The Importance of Marketing in a Down Economy
Part of living and working in a boom/bust economy is the inevitable and temporary downturn. Sadly, one of the first things to go in these leaner times is marketing budgets. Companies that cut their marketing budget, however, are missing unique opportunities presented in times of economic uncertainty. By thinking long term, careful investment in marketing will ultimately assist your company bounce back as the economy improves. Consumers do not stop spending all together when the economy shifts, they just spend differently, so any dramatic shift from your strategic marketing plan will cause your business to miss an opportunity.
The main reason your company can benefit from a careful investment in marketing is the same reason your competitors can miss out: the idea that marketing is an expense, not an investment. As your competitors reduce or cut their marketing budgets completely, your company has the ability to stand out by maintaining or increasing current marketing. Continuing your marketing while your competitors do not allows your business to stand out from the competition and weakens the image of the competitors. In addition to this, the competition for advertising space is significantly lowered, allowing you to stretch your marketing budgets further.
For larger brands, a down economy is the perfect time to get back to basics in terms of service offerings and build a campaign that focuses on a central idea that connects each marketing initiative of TV, web, and print. When it comes to smaller brands, a down economy gives you the opportunity to respond by growing your brand awareness with tremendous additional visibility. It also allows you to be more innovative in your messaging by following a more integrated approach to promoting your brand. While the concerns of the present day are always there, smart marketers know to keep one eye on the future with a strategic marketing plan.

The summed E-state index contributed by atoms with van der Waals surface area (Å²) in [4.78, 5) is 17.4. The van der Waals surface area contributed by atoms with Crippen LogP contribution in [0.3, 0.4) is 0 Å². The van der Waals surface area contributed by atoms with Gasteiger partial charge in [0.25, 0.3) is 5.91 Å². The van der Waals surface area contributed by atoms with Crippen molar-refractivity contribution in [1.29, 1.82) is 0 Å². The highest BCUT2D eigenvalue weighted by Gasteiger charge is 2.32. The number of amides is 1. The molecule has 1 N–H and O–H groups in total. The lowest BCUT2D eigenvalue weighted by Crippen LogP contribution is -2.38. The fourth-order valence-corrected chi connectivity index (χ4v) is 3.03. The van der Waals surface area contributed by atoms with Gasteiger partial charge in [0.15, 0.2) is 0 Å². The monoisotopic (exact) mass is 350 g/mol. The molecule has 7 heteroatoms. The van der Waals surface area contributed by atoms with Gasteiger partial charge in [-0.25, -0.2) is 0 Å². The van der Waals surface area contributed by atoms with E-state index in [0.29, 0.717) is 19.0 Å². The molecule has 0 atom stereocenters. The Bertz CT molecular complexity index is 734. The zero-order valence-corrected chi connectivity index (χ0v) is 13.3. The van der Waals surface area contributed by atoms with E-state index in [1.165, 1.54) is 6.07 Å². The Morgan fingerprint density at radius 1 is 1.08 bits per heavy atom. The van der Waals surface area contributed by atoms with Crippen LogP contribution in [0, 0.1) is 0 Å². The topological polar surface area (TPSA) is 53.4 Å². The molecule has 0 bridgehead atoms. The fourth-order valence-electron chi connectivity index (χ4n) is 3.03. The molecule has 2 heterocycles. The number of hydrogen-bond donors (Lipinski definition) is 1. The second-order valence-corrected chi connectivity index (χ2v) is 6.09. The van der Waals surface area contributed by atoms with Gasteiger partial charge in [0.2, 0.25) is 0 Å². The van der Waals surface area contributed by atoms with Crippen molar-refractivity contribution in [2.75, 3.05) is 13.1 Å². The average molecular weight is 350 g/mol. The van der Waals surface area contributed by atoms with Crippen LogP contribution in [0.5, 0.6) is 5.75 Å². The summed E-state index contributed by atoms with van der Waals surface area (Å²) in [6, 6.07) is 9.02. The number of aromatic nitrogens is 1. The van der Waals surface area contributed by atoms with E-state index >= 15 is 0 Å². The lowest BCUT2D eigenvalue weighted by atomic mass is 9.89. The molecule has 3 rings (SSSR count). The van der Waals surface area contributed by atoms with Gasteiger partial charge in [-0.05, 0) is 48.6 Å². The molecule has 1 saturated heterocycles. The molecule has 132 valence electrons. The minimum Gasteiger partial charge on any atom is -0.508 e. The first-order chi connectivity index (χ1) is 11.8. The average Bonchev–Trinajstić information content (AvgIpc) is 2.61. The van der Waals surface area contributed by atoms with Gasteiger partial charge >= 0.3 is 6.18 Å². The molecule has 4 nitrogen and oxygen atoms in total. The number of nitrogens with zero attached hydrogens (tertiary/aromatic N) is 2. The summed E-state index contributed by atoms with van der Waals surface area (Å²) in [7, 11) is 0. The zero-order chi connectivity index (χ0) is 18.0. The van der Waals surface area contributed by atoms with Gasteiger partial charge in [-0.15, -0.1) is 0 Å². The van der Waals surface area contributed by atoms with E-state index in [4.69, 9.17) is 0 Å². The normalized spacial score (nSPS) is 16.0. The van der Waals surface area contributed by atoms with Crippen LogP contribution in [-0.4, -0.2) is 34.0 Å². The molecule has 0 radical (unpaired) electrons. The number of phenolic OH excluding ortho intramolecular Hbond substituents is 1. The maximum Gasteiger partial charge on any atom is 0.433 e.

Business owners and managers feel that if they are laying off staff, investing in marketing would be “bad optics”. This is the farthest thing from the truth. When under attack and your market share is eroding, now is the time to put up a marketing fight of your life to ensure you company survives. Companies that invest in their brand when things are less-than-ideal benefit exponentially when things are good, so a proper strategic marketing plan is crucial to navigating any rough times your business is wading through.
Handling a downturn is never easy, but if you follow these tips, it should be smooth sailing on the otherside:
Don’t let people or equipment sit idle. This is the time to reinvent yourself or pursue new target markets. Diversification is key for long-term success. If this is your game plan ensure your brand properly reflects what you do, why you do it and who you do it for. Your website will be key in telling your story.
People buy from people so keep customer relations strong through sales calls and lunch and learns. People who are usually very busy may now have the time to meet with you. Be sure to be prepared with a great presentation and leave behinds.
Use direct marketing tactics. Deploying e-blasts are highly effective and a cost effective way to keep your brand top of mind with your client base.
Invest in digital advertising. This allows you to reach your customers in a very targeted manner; plus you have a great level of control over your spend. And, you can see precisely the results of your campaign and the traffic it created.
Invest in ideas. Slower markets offer greater opportunities to focus on different segments or benefits, so invest in marketing that is new, creative, or targeted.
Pull ahead of your competition. If they are not investing in their marketing, they have left a gap for you to fill. Use this time as an opportunity to stress your position in comparison to your weaker rivals.
And most importantly, maintain your strategic marketing plan. A brand’s strength comes from its consistency, even when times are tough. Damaging your brand will only damage your bottom-line in the long run.